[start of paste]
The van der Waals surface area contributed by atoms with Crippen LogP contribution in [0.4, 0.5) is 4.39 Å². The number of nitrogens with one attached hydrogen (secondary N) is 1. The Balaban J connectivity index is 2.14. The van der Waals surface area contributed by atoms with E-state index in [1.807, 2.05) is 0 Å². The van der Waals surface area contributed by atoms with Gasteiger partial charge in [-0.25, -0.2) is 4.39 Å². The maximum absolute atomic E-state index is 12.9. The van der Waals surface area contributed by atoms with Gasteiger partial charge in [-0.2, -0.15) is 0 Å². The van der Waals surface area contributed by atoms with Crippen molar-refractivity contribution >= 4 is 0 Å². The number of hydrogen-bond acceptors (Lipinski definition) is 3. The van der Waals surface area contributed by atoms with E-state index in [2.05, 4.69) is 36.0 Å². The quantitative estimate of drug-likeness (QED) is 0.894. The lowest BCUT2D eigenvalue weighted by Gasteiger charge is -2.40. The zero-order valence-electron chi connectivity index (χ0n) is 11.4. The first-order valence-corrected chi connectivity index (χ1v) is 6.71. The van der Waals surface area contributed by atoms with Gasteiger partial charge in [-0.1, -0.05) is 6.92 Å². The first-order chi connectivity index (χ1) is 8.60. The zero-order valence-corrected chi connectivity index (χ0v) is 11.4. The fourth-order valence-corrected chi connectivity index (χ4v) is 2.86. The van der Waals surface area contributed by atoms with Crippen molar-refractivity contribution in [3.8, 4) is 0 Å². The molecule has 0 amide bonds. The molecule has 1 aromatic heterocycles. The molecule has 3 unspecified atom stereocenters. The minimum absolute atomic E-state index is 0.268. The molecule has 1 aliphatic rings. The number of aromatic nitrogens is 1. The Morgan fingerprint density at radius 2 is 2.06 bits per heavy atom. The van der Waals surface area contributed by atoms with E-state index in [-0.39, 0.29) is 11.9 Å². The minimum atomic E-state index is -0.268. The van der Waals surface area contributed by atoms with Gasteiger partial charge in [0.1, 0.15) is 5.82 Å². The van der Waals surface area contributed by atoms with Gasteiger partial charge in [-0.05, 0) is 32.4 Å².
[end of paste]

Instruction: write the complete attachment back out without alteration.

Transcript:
The van der Waals surface area contributed by atoms with Crippen LogP contribution in [0.4, 0.5) is 4.39 Å². The number of nitrogens with one attached hydrogen (secondary N) is 1. The Balaban J connectivity index is 2.14. The van der Waals surface area contributed by atoms with E-state index in [1.807, 2.05) is 0 Å². The van der Waals surface area contributed by atoms with Gasteiger partial charge in [-0.25, -0.2) is 4.39 Å². The maximum absolute atomic E-state index is 12.9. The van der Waals surface area contributed by atoms with Gasteiger partial charge in [-0.2, -0.15) is 0 Å². The van der Waals surface area contributed by atoms with Crippen molar-refractivity contribution >= 4 is 0 Å². The number of hydrogen-bond acceptors (Lipinski definition) is 3. The van der Waals surface area contributed by atoms with E-state index in [2.05, 4.69) is 36.0 Å². The quantitative estimate of drug-likeness (QED) is 0.894. The lowest BCUT2D eigenvalue weighted by Gasteiger charge is -2.40. The zero-order valence-electron chi connectivity index (χ0n) is 11.4. The first-order valence-corrected chi connectivity index (χ1v) is 6.71. The van der Waals surface area contributed by atoms with Gasteiger partial charge in [-0.1, -0.05) is 6.92 Å². The first-order chi connectivity index (χ1) is 8.60. The zero-order valence-corrected chi connectivity index (χ0v) is 11.4. The fourth-order valence-corrected chi connectivity index (χ4v) is 2.86. The van der Waals surface area contributed by atoms with Crippen molar-refractivity contribution in [3.8, 4) is 0 Å². The molecule has 0 amide bonds. The molecule has 1 aromatic heterocycles. The molecule has 3 unspecified atom stereocenters. The minimum absolute atomic E-state index is 0.268. The molecule has 1 aliphatic rings. The number of aromatic nitrogens is 1. The Morgan fingerprint density at radius 2 is 2.06 bits per heavy atom. The van der Waals surface area contributed by atoms with E-state index in [-0.39, 0.29) is 11.9 Å². The minimum atomic E-state index is -0.268. The van der Waals surface area contributed by atoms with Gasteiger partial charge in [0.1, 0.15) is 5.82 Å². The van der Waals surface area contributed by atoms with Gasteiger partial charge in [-0.05, 0) is 32.4 Å².